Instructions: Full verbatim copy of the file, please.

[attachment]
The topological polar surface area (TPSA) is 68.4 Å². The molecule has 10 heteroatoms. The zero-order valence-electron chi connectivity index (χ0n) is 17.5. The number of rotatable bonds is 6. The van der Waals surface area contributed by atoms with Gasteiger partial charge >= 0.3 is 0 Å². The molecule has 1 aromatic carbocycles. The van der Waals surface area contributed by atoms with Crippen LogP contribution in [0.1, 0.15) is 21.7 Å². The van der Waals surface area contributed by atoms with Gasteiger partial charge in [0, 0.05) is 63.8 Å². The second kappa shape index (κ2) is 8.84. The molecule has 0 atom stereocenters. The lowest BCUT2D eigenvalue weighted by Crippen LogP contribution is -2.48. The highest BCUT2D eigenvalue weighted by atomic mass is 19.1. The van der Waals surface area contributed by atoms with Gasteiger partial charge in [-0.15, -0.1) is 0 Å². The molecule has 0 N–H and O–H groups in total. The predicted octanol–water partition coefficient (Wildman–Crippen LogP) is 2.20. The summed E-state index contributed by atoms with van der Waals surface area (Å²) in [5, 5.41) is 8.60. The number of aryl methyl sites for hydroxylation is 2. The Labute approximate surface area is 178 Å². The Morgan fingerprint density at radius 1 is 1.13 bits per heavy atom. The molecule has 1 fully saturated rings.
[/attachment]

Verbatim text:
The topological polar surface area (TPSA) is 68.4 Å². The molecule has 10 heteroatoms. The zero-order valence-electron chi connectivity index (χ0n) is 17.5. The number of rotatable bonds is 6. The van der Waals surface area contributed by atoms with Gasteiger partial charge >= 0.3 is 0 Å². The molecule has 1 aromatic carbocycles. The van der Waals surface area contributed by atoms with Crippen LogP contribution in [0.1, 0.15) is 21.7 Å². The van der Waals surface area contributed by atoms with Gasteiger partial charge in [0, 0.05) is 63.8 Å². The second kappa shape index (κ2) is 8.84. The molecule has 0 atom stereocenters. The lowest BCUT2D eigenvalue weighted by Crippen LogP contribution is -2.48. The highest BCUT2D eigenvalue weighted by atomic mass is 19.1. The van der Waals surface area contributed by atoms with Gasteiger partial charge in [-0.15, -0.1) is 0 Å². The molecule has 0 N–H and O–H groups in total. The predicted octanol–water partition coefficient (Wildman–Crippen LogP) is 2.20. The summed E-state index contributed by atoms with van der Waals surface area (Å²) in [5, 5.41) is 8.60. The number of aryl methyl sites for hydroxylation is 2. The Labute approximate surface area is 178 Å². The Morgan fingerprint density at radius 1 is 1.13 bits per heavy atom. The molecule has 1 fully saturated rings.